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  • Taru Meri Koski

As an artist I need to know how to read

Updated: Aug 22

Toisinajatteilijat is (at the moment) a year long project, where we (Koski, Keskikallio and Voima), besides our individual artistic projects, are seeking to articulate and contextualise more sustainable future spaces and professional time tracks for dance(r) and performance artists. Widening the possible futures and professional contexts for dance- and performance artists is approached via trying to grasp:

  • What is artistic thought?

  • How does artistic perception operate?

  • How to work and identify as a professional artist in a more sustainable and meaningful manner?

Dance and performance as art forms don’t necessarily need words in order to be readable. This doesn't mean that artists are, or afford to be, illiterate. As an artist I need to know how to read my situation within my own practice, within my professional field, within my community and within larger eco-societal contexts. I need to be able to read and respond, engage in the kinds of relationships I wish to weave. As an artist, I may well be an improviser, but my not-knowing-beforehand cannot afford to be naive. As Joao Da Silva poignantly articulates it, "one must understand the conditions in and under which one exercises one’s agency. Only then does one become able to rehearse the adjustment of these conditions according to one’s own terms, in turn enabling the imagination or speculation of a logic beyond that of ‘performance’ that is, to be efficacious and to innovate.” *)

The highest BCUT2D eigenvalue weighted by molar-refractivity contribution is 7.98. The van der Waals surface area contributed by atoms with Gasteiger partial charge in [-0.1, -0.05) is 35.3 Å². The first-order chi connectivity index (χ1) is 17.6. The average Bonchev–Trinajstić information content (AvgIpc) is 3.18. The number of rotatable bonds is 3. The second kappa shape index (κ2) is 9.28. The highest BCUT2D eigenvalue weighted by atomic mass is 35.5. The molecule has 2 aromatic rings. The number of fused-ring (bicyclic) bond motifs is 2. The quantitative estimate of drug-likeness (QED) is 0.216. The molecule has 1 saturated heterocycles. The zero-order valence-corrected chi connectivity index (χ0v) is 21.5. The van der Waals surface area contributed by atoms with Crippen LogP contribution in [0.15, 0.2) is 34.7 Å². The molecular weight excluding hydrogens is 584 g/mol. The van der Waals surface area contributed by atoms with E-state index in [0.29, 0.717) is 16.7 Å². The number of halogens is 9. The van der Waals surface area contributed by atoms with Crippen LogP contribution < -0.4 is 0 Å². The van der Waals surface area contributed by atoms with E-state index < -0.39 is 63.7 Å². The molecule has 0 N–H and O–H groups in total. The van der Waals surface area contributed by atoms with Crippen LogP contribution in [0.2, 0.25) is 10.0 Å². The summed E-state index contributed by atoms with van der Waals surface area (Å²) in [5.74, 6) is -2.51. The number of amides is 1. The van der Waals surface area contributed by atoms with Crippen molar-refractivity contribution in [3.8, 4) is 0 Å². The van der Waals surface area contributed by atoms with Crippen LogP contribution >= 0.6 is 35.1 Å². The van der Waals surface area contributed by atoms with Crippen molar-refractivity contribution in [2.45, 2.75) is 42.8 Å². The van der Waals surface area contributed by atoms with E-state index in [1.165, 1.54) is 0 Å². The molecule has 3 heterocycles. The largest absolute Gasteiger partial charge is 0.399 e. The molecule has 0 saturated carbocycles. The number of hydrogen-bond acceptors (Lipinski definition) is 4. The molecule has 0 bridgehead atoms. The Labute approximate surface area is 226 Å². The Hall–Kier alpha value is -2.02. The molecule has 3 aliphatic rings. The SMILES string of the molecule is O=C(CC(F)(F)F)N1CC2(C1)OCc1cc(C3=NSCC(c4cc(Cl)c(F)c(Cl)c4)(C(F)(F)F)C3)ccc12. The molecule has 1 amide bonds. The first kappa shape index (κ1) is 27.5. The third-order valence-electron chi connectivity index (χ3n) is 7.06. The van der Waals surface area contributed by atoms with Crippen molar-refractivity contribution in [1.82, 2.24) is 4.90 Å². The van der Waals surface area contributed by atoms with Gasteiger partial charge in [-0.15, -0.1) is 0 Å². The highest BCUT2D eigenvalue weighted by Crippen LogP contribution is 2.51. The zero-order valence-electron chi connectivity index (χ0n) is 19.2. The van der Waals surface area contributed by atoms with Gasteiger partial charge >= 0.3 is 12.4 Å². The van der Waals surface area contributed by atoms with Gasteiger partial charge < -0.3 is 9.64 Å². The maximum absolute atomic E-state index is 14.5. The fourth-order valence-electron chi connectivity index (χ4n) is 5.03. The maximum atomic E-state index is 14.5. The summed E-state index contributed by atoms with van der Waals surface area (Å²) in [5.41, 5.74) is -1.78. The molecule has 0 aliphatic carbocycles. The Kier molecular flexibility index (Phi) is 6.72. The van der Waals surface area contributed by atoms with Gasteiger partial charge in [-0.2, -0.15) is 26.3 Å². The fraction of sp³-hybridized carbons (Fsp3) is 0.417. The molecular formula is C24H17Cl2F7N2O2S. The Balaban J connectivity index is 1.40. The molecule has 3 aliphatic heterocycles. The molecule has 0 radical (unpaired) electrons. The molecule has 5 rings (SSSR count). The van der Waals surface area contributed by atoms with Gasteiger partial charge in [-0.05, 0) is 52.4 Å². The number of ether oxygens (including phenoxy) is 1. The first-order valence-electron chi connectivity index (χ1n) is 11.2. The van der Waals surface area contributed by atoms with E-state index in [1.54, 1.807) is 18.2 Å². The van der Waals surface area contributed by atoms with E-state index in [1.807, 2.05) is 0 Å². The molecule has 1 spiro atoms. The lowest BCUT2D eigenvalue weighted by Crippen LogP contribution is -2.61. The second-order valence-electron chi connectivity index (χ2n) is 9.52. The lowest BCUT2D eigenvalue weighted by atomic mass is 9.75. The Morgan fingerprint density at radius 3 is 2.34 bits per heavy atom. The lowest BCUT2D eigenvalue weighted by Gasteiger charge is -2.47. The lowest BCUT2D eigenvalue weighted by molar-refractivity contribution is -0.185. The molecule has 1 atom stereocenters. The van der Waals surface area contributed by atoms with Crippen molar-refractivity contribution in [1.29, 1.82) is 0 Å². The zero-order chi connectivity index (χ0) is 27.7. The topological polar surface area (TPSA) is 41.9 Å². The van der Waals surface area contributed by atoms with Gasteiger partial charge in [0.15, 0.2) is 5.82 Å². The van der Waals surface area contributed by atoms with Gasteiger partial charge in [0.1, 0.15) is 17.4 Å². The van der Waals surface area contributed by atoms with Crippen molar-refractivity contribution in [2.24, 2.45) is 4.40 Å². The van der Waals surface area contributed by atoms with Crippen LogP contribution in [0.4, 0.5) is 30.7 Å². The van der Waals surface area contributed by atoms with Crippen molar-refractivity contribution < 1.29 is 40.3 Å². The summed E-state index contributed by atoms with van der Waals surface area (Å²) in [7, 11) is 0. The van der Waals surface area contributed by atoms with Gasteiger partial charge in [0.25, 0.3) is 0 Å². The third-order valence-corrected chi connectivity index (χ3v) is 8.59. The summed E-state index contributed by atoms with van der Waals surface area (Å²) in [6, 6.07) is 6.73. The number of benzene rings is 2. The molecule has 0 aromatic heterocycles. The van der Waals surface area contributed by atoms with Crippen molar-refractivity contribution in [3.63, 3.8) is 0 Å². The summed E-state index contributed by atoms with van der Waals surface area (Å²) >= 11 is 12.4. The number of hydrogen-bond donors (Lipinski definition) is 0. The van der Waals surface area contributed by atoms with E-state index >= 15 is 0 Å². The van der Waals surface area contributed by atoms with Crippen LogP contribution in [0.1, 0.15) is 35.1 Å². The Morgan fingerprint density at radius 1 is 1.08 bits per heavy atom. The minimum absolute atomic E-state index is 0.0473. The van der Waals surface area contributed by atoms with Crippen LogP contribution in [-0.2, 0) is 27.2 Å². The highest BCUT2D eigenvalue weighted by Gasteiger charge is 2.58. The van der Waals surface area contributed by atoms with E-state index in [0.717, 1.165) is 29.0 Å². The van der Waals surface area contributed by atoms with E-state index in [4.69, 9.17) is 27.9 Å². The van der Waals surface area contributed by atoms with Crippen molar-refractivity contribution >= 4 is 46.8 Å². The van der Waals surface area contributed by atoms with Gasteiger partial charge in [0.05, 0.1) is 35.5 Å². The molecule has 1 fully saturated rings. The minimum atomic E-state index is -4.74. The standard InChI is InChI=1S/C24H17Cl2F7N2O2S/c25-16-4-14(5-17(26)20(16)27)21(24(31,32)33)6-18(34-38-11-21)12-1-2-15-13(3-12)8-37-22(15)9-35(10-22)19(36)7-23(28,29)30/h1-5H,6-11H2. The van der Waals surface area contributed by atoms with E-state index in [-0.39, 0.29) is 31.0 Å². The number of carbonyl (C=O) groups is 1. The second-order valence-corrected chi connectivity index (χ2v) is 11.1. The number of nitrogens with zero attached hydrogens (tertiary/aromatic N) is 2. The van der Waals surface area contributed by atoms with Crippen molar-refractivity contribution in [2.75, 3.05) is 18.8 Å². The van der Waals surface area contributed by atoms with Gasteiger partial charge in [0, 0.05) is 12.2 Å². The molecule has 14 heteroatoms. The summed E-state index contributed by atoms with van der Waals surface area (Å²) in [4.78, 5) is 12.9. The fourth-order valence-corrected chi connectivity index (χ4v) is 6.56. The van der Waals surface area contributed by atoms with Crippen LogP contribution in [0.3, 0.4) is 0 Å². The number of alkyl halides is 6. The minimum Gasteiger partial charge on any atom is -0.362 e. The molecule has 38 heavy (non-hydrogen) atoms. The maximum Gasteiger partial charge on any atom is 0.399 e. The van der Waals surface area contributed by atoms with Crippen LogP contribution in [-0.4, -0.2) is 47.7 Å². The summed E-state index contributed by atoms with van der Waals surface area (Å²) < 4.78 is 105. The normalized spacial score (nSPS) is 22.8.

In addition to “gaining more agency” as performers or dancers through rationalizing our artistic thought processes via giving lectures on politics, mythologies and art histories, we suggest that we reach out, speak out and think through and from within our own practical expertise: Teach ourselves to read and respond from within the artistic perspective.

The way in which for example dancer-researcher Chrysa Parkinson describes perception and giving attention as the artistic material of a dancer, is of great use here. Attending to perception gives us more nuanced understanding about how the materialization of actuality as a specific formation, quality or articulation takes place. Attending to the embodied perception is valuable, especially when trying to understand the tacit and personal aspects of all “objective knowledge”: The ways in which the proximal term is assembled has an effect on how the world is viewed and sensed. Changing the perception is essential when creating alternative world(view)s and other/different kinds of performances.


Taking responsibility for future spaces and future times requires us to really dive deep into the art of perception. Consciously chosen perceptions enable specific kinds of readings. Skilled, creative reading creates articulated embodiments and responsibly graphing movements.

PS. A workshop-weekend coming up! During a weekend long workshop (25th-26th of September) we will especially concentrate on the notion of artistic perception and the act of reading. Two-day-workshop consists of 3 hour lecture-workshops given by artist-researchcers Chrysa Parkinson and Simo Kellokumpu.

more info on how to join the worksop-weekend, coming soon!

*) Joao Cerqueria Da Silva Junior (2017), “Reflections on Improvisation, Choreography and Risk-Taking in Advanced Capitalism”, Uniarts Helsinki, p.29

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